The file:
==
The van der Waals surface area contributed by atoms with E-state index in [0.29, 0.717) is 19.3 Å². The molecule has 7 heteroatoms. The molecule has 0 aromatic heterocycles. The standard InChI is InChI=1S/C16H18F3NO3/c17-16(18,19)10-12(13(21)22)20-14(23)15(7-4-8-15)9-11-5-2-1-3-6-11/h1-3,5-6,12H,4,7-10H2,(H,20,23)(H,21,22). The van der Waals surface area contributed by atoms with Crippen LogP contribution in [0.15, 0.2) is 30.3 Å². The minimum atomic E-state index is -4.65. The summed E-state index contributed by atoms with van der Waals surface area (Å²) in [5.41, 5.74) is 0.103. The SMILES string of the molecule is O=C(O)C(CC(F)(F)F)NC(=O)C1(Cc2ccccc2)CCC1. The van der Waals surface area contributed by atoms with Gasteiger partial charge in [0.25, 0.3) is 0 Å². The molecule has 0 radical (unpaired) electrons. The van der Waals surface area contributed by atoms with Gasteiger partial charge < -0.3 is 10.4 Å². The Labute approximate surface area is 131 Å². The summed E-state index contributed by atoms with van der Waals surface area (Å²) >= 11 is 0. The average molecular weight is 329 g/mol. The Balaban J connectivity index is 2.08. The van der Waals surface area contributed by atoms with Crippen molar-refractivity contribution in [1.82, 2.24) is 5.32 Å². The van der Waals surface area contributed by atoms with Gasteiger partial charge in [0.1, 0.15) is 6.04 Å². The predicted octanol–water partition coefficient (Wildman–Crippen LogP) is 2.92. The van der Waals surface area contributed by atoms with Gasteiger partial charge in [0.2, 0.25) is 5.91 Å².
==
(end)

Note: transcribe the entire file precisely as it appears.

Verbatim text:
The van der Waals surface area contributed by atoms with E-state index in [0.29, 0.717) is 19.3 Å². The molecule has 7 heteroatoms. The molecule has 0 aromatic heterocycles. The standard InChI is InChI=1S/C16H18F3NO3/c17-16(18,19)10-12(13(21)22)20-14(23)15(7-4-8-15)9-11-5-2-1-3-6-11/h1-3,5-6,12H,4,7-10H2,(H,20,23)(H,21,22). The van der Waals surface area contributed by atoms with Crippen LogP contribution in [0.15, 0.2) is 30.3 Å². The minimum atomic E-state index is -4.65. The summed E-state index contributed by atoms with van der Waals surface area (Å²) in [5.41, 5.74) is 0.103. The SMILES string of the molecule is O=C(O)C(CC(F)(F)F)NC(=O)C1(Cc2ccccc2)CCC1. The van der Waals surface area contributed by atoms with Gasteiger partial charge in [0.25, 0.3) is 0 Å². The molecule has 0 radical (unpaired) electrons. The van der Waals surface area contributed by atoms with Gasteiger partial charge < -0.3 is 10.4 Å². The Labute approximate surface area is 131 Å². The summed E-state index contributed by atoms with van der Waals surface area (Å²) >= 11 is 0. The average molecular weight is 329 g/mol. The Balaban J connectivity index is 2.08. The van der Waals surface area contributed by atoms with Crippen molar-refractivity contribution in [1.82, 2.24) is 5.32 Å². The van der Waals surface area contributed by atoms with Gasteiger partial charge in [0.1, 0.15) is 6.04 Å². The predicted octanol–water partition coefficient (Wildman–Crippen LogP) is 2.92. The van der Waals surface area contributed by atoms with Gasteiger partial charge in [0.2, 0.25) is 5.91 Å².